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Challenger 2 – Wiltshire Scouts

By Kate Stewart - August 14th, 2023 | Posted in Voyager blogs No comments

On board Challengers 2 and 3 this week, we have two groups from Wiltshire Scouts joining us for a residential adventure to the Channel Islands and back.

Check out the blog below to find out what those on board Challenger 2 have been getting up to so far.

Day 1

Sunday 13

Today. What a day. We’re all still alive – although we may have left a little part of ourselves on that six-hour train journey. The look of universal despair when we discovered that we’d have to wait two hours for train number two was enough to convince the leaders that a trip to Bath for McDonald’s, Burger King, Greggs, Fudge, and a riveting toilet trip was necessary to keep us going. This was definitely a good decision, considering we were told our train wasn’t going to get to Portsmouth at all and could only face Fratton. Luckily the wait was only HALF AN HOUR.

After this arduous and eventful journey on which we have got to know ourselves (and certain others that we’d never met) better than ever before, we stepped off the final train to greet the swashbuckling Derek and his biscuits. It’s possible the latter were more welcome (there were custard creams!!). By supper (bolognese, garlic bread, and CHEESE) we had prepped the deck for our night sail towards Alderney, learnt the workings of the humble winch, fitted life jackets and oilskins, and made ourselves at home in our berths.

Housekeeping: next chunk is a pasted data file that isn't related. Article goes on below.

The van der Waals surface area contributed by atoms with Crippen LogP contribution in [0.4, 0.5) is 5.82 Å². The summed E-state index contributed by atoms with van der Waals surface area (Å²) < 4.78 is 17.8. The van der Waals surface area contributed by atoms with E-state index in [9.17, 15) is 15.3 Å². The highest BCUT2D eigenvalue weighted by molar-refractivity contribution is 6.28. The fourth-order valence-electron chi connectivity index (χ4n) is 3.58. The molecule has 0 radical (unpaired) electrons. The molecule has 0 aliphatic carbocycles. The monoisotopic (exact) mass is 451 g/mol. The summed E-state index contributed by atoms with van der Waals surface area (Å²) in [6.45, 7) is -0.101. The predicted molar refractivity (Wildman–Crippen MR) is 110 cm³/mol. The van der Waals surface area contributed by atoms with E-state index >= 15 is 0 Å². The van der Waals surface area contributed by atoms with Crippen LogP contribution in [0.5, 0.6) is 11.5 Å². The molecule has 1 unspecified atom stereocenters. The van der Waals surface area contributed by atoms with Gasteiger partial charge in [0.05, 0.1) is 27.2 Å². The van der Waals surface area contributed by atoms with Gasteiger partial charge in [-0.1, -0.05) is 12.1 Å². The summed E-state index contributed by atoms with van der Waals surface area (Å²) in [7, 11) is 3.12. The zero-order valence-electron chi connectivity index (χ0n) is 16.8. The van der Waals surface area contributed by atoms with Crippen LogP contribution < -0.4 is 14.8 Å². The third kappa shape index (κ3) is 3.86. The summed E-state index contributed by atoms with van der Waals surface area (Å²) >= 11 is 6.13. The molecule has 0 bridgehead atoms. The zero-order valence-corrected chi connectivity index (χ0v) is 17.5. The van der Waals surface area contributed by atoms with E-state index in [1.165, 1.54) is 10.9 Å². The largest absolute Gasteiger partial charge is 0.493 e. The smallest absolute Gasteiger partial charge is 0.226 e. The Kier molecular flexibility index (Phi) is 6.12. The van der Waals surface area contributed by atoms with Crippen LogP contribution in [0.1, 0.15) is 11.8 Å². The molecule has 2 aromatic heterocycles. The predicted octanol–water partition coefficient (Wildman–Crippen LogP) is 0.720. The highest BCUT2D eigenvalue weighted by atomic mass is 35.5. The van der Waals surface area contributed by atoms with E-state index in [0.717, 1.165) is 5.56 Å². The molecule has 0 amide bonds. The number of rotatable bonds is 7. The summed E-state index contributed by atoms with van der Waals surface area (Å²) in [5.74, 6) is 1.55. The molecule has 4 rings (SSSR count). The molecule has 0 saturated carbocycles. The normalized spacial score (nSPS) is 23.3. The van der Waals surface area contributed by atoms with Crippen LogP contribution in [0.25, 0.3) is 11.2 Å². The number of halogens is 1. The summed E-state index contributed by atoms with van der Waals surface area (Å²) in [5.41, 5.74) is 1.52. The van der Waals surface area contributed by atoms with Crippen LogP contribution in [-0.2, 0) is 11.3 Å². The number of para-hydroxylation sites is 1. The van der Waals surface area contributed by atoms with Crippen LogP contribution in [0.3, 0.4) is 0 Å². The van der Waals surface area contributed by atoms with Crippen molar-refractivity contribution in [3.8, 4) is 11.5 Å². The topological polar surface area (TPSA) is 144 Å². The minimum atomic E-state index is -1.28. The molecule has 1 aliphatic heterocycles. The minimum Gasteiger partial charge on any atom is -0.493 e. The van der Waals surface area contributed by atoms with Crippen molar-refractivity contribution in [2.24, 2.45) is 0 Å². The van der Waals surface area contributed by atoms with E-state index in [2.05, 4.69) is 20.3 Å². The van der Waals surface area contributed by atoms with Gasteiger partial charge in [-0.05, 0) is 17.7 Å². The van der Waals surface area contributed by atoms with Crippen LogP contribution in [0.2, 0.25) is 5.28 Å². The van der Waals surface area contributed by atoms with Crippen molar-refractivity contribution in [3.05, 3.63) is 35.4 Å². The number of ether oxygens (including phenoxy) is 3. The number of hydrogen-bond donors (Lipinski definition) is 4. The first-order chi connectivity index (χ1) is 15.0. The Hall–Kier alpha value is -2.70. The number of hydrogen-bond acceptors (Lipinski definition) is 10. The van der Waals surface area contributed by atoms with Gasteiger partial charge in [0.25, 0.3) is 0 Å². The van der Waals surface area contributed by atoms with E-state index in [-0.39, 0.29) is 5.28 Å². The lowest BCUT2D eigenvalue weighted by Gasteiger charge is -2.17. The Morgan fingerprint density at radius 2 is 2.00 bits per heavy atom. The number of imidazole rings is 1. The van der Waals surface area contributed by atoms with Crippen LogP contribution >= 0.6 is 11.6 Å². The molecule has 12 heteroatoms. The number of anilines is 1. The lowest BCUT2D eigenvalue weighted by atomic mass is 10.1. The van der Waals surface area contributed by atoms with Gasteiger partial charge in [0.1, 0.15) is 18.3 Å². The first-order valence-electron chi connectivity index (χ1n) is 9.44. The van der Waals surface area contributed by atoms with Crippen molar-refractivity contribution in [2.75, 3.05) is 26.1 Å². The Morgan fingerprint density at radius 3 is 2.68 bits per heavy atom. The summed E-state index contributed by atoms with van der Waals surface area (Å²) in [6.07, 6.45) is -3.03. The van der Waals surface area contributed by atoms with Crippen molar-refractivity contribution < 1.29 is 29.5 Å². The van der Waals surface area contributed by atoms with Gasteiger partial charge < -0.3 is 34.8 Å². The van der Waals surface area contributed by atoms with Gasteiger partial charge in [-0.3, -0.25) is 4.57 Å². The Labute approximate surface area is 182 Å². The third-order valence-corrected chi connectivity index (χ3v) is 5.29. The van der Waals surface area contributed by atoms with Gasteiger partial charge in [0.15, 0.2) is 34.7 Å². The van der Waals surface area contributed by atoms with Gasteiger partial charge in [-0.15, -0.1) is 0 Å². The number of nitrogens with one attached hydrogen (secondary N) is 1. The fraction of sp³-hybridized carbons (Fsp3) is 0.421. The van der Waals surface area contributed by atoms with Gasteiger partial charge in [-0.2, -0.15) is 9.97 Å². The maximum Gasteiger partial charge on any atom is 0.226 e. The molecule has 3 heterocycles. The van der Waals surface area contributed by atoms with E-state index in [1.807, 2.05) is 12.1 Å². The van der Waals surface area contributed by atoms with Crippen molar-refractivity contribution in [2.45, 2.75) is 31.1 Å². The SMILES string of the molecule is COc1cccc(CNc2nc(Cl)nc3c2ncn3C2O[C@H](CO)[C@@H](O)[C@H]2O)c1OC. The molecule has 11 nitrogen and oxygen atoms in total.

Now, we are fed, we are briefed, and we are ready.

By Astrid, Wren, and Elizabeth.

We would like to dedicate this blog to Molly and her partner Kevin. ​

Day 2

Monday 14

What a night!

Our first (and hopefully last!) night sail. Sitting on the cold hard steps and watching the stars (and meteors) flow past brings a calm sense of serenity. Being at the helm, however, does not. For someone who doesn’t like numbers, being told to go at 210 or 220 was a soul-twisting experience. The panic setting in after being told we were BEHIND THE OTHER CHALLENGER made a grim determination set in. This determination faded into humour after we learnt of Challenger 3’s losing battle to seasickness. After a while, the adrenaline faded and was replaced with teeth chattering cold that no amount of hot chocolate could cure. However, Steve never let the spirits drop with his tomfoolery.

What a morning!

To harbour in the lovely water of Alderney, we had to sacrifice the weaklings. We said our farewells to Kitty as she was unceremoniously chucked overboard to her untimely demise (we then came to the unfortunate conclusion that she was wearing two harnesses and it was all completely safe.) After almost losing two fine soldiers to a fatal case of seasickness we battled on and soon they awoke – just in time to see Challenger 3 mopping up their copious amounts of vomit from the deck. Somehow they managed to get it in the sail.

 What a day on land!